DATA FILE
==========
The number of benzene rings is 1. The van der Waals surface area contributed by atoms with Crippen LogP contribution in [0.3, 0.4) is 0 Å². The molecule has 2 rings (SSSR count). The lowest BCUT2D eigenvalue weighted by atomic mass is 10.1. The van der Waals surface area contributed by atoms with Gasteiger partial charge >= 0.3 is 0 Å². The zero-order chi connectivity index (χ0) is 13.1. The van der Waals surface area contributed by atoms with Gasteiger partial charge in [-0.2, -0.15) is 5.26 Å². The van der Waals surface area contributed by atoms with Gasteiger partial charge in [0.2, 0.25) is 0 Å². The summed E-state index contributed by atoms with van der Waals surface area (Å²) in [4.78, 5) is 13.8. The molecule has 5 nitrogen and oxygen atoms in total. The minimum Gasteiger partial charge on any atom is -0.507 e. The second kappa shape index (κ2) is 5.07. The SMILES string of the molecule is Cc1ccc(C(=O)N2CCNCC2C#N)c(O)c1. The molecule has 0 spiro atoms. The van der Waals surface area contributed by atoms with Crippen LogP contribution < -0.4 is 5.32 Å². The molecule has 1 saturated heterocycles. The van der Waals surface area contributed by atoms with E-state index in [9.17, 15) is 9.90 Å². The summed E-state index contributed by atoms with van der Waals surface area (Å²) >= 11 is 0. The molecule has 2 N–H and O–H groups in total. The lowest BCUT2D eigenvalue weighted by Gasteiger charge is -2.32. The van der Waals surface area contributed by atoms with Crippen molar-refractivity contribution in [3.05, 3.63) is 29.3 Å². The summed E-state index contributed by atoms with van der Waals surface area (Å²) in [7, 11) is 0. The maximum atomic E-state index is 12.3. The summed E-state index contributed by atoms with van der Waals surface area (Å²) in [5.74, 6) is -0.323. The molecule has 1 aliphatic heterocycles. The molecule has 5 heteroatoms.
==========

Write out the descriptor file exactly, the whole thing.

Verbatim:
The number of benzene rings is 1. The van der Waals surface area contributed by atoms with Crippen LogP contribution in [0.3, 0.4) is 0 Å². The molecule has 2 rings (SSSR count). The lowest BCUT2D eigenvalue weighted by atomic mass is 10.1. The van der Waals surface area contributed by atoms with Gasteiger partial charge >= 0.3 is 0 Å². The zero-order chi connectivity index (χ0) is 13.1. The van der Waals surface area contributed by atoms with Gasteiger partial charge in [-0.2, -0.15) is 5.26 Å². The van der Waals surface area contributed by atoms with Gasteiger partial charge in [0.2, 0.25) is 0 Å². The summed E-state index contributed by atoms with van der Waals surface area (Å²) in [4.78, 5) is 13.8. The molecule has 5 nitrogen and oxygen atoms in total. The minimum Gasteiger partial charge on any atom is -0.507 e. The second kappa shape index (κ2) is 5.07. The SMILES string of the molecule is Cc1ccc(C(=O)N2CCNCC2C#N)c(O)c1. The molecule has 0 spiro atoms. The van der Waals surface area contributed by atoms with Crippen LogP contribution < -0.4 is 5.32 Å². The molecule has 1 saturated heterocycles. The van der Waals surface area contributed by atoms with E-state index in [9.17, 15) is 9.90 Å². The summed E-state index contributed by atoms with van der Waals surface area (Å²) >= 11 is 0. The molecule has 2 N–H and O–H groups in total. The lowest BCUT2D eigenvalue weighted by Gasteiger charge is -2.32. The van der Waals surface area contributed by atoms with Crippen molar-refractivity contribution in [3.05, 3.63) is 29.3 Å². The summed E-state index contributed by atoms with van der Waals surface area (Å²) in [7, 11) is 0. The maximum atomic E-state index is 12.3. The summed E-state index contributed by atoms with van der Waals surface area (Å²) in [5.74, 6) is -0.323. The molecule has 1 aliphatic heterocycles. The molecule has 5 heteroatoms.